View Full Version : Setting Up A Configuration file

07-12-2007, 05:09 PM
As I venture into building web apps I'm noticing that I can really benefit from some type of a configuration file. I know every project's config will be different but I was wondering what are some of your common variables and/or functions that you place into a config file?

For instance I know one thing that seems to be constant in a config file is the base url. (This example is from Drupal (http://drupal.org/node/6554))
Actually, after testing this on my own system it doesn't work as I expected. Can anyone offer any explanations what this code actually does so I can decide whether or not I should remove this from the post. This post is intended to help and not confuse matters.

$base_url = 'http' . (isset($_SERVER['HTTPS']) ? $_SERVER['HTTPS'] == 'on' ? 's' : '' : '');
$base_url .= '://' .$_SERVER['HTTP_HOST'];
if ($dir = trim(dirname($_SERVER['SCRIPT_NAME']), '\,/')) {
$base_url .= "/$dir";

What is your way of creating this and what other tricks and tips can you share?

07-12-2007, 05:17 PM
I've also noticed that some a lot of config files store there settings in an associative array with the setting as the index.

$config['root_url'] = $_SERVER['DOCUMENT_ROOT'];

07-12-2007, 06:23 PM
Personally, I use the MVC (Model-View-Controller) design pattern when I develop web applications. If you haven't heard of MVC, check the following URL http://en.wikipedia.org/wiki/Model-view-controller

Initially...it was quite difficult for me to develop applications using the MVC design pattern specially in PHP...but once I have got used to it...I found building applications using the MVC model...is an ideal solution...as presentation, business logics, data access etc...are sperated and...reusing designs, classes, functions etc. became straight a forward operation.

One of the things that I find most agitating when trying to customize open source PHP applications...is that I have to go through loads of different files..and the structure is different from one open source application to the next.

Not just that, I also found problems with my own style of programming...specially when I was performing some maintenance work on some old projects. What I found most difficult is all these include() functions on top of every file...where you will have to open one, two, three some times more files just to get an idea of what is going on.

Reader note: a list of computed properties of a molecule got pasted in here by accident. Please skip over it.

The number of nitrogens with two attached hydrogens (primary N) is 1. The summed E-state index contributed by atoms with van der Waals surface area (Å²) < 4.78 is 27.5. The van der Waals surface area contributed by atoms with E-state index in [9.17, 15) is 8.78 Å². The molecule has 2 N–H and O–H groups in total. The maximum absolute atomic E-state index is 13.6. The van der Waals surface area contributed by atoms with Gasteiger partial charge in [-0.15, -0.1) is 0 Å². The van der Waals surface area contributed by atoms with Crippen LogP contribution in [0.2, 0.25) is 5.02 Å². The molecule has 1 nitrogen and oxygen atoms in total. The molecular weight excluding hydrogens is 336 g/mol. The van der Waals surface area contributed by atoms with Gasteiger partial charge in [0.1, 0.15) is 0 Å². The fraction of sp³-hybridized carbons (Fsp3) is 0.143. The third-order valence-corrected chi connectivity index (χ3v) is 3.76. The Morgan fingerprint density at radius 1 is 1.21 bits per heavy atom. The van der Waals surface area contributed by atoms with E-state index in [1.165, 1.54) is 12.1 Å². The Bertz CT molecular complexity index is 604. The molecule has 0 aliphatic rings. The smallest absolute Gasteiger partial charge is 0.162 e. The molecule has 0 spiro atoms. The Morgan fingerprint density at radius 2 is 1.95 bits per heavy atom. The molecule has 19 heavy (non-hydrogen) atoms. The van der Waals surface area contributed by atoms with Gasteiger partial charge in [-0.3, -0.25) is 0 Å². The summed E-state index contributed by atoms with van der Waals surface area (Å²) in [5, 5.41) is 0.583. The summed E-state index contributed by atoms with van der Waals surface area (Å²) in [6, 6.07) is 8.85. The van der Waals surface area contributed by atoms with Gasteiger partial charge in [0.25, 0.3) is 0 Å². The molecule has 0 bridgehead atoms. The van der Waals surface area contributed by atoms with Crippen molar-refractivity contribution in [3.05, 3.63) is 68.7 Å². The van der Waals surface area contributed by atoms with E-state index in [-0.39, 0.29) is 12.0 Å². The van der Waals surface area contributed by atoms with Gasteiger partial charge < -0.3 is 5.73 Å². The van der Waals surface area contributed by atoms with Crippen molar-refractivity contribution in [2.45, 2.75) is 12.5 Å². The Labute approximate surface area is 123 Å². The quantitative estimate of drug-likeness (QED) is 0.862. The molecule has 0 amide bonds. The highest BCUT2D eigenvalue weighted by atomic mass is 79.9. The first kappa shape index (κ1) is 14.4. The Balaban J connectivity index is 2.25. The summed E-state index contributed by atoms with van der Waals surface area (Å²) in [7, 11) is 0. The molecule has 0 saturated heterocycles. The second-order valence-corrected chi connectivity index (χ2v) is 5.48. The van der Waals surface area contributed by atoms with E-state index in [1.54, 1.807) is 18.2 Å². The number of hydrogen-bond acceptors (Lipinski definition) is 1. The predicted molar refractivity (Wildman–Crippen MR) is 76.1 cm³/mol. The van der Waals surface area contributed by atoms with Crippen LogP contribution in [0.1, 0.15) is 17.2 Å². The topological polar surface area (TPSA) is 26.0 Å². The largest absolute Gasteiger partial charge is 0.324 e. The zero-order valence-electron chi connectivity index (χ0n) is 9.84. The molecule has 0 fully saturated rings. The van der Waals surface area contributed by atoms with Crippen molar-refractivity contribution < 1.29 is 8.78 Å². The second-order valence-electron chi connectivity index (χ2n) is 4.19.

As a result, I would strongly recommend using the MVC design pattern...as your code will slowly become more and more structured. Also, it is much easier to update a website...locate the file where you need to perform the updates...etc.

Ruby on Rails is perhaps the best example of using MVC model.....and most of my PHP projects now utilize a similar architecture.

I think the Zend Framework makes use of the MVC design pattern..and it is a very promising project....as a lot of developers are starting to adopt it...and it could well become the standard for developing open source PHP projects.

07-12-2007, 09:37 PM
Yes I've recently had a photo gallery like that. With a MILLION different includes really frustrating considering I was only using it as a base to extend upon.

I'm familiar with separating the application into different layers as I've had to use Smarty off and on since '03. (I'd rather not use Smarty anymore.)

If I only had PHP 5 I'd give the ZEND framework a shot. I just got a new MoBo so I'll put PHP5 on my new cpu when I finish the build.

I was kinda hoping that this thread would turn into a discussion topic where people could share their tips.

07-13-2007, 03:38 AM
For me... a config file should make the application portable, e.g. I should be able to move the code from my test server to a live server and only have to change that one file.

So that would include mostly paths (library and base), database connections and email addresses.

...but might also include constants which tell other scripts what is available on this server ... e.g DEFINE('IMG_ENGINE',1);//IMAGICK=1 GD=2

I don't put any common includes or functions in the config file... however ...since the configuration file is called on each and every page view I also utilize it to sanitize GET,POST,COOKIE vars etc instead of having to do that wherever I use such data in individual classes and functions.
Again, since it is always called I initialize sessions in my config.

Those 2 routines are common to almost anything I do, so I am happy for them to live in config, anything else gets included elsewhere as appropriate.

07-13-2007, 07:00 PM
I also utilize it to sanitize GET,POST,COOKIE vars
I actually edited the word "function" into that paragraph based on the very same reason.

I have my sanitizing procedure as a function call that also analyzes the GPC vars. I actually got this idea coincidentally enough from you in our discussion about your pagination class :cool: .

In addition, I think I'm going to start adding a boolean variable for maintenance mode. So, whenever I want to put my site under construction I can just change the value and have it redirect or whatever.

I think thats the type of thing I was looking for when you said you add constants such as what type of image engine the server is running.